It is a cause of frustration that so little footage of Sunderland’s real glory years exists, but even if we just focus on the sheer statistics and anecdotal evidence it is clear that George Holley was some footballer.
The Football League was still three years away when George Holley was born, and yet he would go on to be one of its deadliest finishers after joining Sunderland during the 1904-05 season a day after his 19th birthday. Prior to moving to Roker Holley had been at three different teams in his hometown, and the side he had just left, Seaham White Star, would go on to win the Wearside League that campaign.
By the time his old club had completed their success, however, Holley had already established himself in the Sunderland side. In a sign of what was to come, he scored on his debut at Sheffield Wednesday and four days later followed that up with another as the Lads beat Preston North End on New Years Eve.
Although he only made 15 league appearances, he finished the season as joint top scorer alongside fellow new recruit Walter ‘Mark’ Watkins.
Despite his good start Watkins quickly departed and with Holley missing huge chunks of the following two seasons due to injury it was winger Arthur Bridgett that became the main goal threat. Fit and raring to go again in 1907-08 though, Holley was Sunderland’s highest appearance maker and top scorer outright with his final strike of the campaign setting his side on their way to an impressive 3-1 victory over Newcastle United - a repeat of the 1905 win by the same score in which he’d also scored.
In fact, Holley made his mark in several other Wear-Tyne derbies too. Sunderland’s record scorer against Newcastle with 15 league and cup goals, he bagged a hat-trick in the famous 9-1 triumph at St. James’ Park in December 1908 – one of three hat-tricks he scored that calendar year and part of a total of nine for the club.
Scoring on his 1909 birthday with a goal against Middlesbrough, Holley remained a key figure throughout the decade and into the 1910s. Manager Robert Kyle was carefully building what would be a league title-winning side and although they looked well off the pace during 1911-12 George still ended up as joint top scorer in Division One with 25 goals. There was more to him than just being able to finish though; he was a good pro and had excellent ball control. Vice-captain when Sunderland won the Football League the following season, he turned out in the 1913 FA Cup final despite missing the previous game due to injury.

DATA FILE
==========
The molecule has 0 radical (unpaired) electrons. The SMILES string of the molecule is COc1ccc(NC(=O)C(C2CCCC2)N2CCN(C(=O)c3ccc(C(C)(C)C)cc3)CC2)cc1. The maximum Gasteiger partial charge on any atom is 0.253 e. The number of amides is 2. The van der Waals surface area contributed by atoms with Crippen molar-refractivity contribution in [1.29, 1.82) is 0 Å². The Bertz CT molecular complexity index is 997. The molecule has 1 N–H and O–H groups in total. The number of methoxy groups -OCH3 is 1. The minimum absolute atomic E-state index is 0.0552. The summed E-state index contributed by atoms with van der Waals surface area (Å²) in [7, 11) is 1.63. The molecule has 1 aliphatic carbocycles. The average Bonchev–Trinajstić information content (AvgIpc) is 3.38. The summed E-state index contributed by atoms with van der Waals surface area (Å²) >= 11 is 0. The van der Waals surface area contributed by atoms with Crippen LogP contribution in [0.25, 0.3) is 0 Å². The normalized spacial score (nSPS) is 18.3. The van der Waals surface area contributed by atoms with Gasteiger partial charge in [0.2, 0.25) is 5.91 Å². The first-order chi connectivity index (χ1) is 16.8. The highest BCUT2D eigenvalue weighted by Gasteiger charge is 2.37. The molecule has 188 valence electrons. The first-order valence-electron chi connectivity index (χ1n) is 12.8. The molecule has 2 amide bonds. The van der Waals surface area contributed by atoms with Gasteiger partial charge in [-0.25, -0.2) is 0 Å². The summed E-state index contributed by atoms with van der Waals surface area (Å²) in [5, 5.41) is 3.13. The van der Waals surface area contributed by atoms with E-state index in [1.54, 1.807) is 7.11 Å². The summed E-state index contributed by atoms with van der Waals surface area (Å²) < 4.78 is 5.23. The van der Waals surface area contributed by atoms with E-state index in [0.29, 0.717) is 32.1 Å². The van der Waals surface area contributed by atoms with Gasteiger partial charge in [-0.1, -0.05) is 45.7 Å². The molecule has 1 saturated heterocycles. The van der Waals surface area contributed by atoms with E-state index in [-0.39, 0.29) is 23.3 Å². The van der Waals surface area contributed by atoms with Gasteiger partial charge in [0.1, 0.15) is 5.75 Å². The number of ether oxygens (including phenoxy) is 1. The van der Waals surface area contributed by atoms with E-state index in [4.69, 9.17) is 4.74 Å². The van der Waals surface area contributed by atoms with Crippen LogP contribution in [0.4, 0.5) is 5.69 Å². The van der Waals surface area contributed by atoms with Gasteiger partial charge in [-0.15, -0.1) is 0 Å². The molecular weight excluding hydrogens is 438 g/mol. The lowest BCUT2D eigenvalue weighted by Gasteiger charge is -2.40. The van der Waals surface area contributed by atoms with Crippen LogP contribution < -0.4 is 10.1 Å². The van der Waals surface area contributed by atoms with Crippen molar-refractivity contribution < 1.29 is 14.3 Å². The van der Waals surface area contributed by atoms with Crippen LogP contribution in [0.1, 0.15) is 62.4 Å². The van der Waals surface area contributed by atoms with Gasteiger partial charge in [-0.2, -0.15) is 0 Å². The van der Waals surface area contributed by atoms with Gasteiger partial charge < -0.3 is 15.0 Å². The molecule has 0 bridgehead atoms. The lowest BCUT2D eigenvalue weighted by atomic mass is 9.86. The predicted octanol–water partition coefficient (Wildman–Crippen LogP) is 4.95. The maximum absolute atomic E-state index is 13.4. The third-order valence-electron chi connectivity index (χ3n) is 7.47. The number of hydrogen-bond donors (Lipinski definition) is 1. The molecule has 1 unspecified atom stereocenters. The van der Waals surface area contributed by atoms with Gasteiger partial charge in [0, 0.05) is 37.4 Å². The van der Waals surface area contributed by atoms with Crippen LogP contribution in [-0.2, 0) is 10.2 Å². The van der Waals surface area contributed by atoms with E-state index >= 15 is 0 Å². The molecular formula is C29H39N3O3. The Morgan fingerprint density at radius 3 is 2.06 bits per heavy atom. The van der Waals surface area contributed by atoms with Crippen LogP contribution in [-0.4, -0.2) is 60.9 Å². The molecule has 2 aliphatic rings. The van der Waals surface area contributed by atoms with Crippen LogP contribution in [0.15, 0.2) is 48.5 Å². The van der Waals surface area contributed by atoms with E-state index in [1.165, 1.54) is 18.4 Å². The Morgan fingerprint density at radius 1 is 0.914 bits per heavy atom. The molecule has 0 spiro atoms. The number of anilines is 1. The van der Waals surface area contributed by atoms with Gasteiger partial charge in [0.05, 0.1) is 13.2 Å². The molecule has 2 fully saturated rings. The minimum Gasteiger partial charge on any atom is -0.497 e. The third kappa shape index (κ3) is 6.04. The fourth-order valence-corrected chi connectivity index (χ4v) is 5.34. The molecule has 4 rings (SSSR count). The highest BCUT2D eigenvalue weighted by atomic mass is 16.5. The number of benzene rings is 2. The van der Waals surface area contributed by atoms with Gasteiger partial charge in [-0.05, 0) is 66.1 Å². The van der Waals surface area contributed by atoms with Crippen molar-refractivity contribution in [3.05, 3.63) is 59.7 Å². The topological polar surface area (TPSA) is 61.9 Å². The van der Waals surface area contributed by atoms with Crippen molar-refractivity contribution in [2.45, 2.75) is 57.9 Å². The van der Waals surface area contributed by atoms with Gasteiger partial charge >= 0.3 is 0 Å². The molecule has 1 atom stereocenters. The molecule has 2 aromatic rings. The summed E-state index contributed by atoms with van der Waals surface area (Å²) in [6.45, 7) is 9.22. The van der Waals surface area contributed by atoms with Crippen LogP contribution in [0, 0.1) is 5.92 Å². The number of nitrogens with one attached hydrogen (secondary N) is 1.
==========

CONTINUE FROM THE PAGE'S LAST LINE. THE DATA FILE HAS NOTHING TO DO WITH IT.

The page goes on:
With Walter Tinsley pulling out on the day of the match, Holley stepped up even after he had failed an earlier fitness test. This was Sunderland’s first appearance in the cup final and Holley had played a huge part in them getting there, scoring the winning goal in the semi-final replay against Burnley.
Effectively a man down, Sunderland lost the final to rivals Aston Villa 1-0 and when the sides met again in the league four days later Holley missed out altogether.
The Lads still secured a draw in Birmingham that all but guaranteed the title. It was confirmed following a win over Bolton Wanderers and in the final reckoning, Kyle’s men finished ahead of runners-up Villa by four points. It was a sterling turnaround, as after seven games the two sides were at opposite ends of the table, with Villa sitting joint top with Sunderland, without a victory at that point, languishing at second bottom.
Holley may have missed some of the run in, but his contribution before that had been vital – his first goal of the season helped Sunderland finally win at the eighth time of asking, and they then went on a run of five successive victories. The flurry included another Holley hattrick, this one at Bradford City, and three weeks after that he opened the scoring in another important match that saw the Lads beat Villa 3-1 at Roker Park.
The title defence in 1913-14 fell short, but George was still at the top of the appearance charts, this time alongside Charlie Buchan jointly. Teammate and football icon Buchan was a huge fan of Holley, who that season finished with 15 goals to become Sunderland’s top league scorer once again. That was to be his final season as a Football League regular for the club, although he did feature prominently in the 1918-19 Victory League before moving to Brighton and Hove Albion.
Holley returned to Wearside for a period to become a trainer in the early 1920s, a role he then fulfilled at Wolverhampton Wanderers and Barnsley. He died in 1942 whilst living back in Wolverhampton, and despite getting his final first-class competition goal for Sunderland 106 years ago he remains fourth on the list of all-time scorers for the club.
He also still holds the distinction of scoring more goals for England than anybody else whilst on the books at Sunderland. The final outing for his country came three days after that semi-final replay and he finished with a superb international record of 8 goals in 10 appearances – proof indeed that George Holley was one of the outstanding footballers of his generation.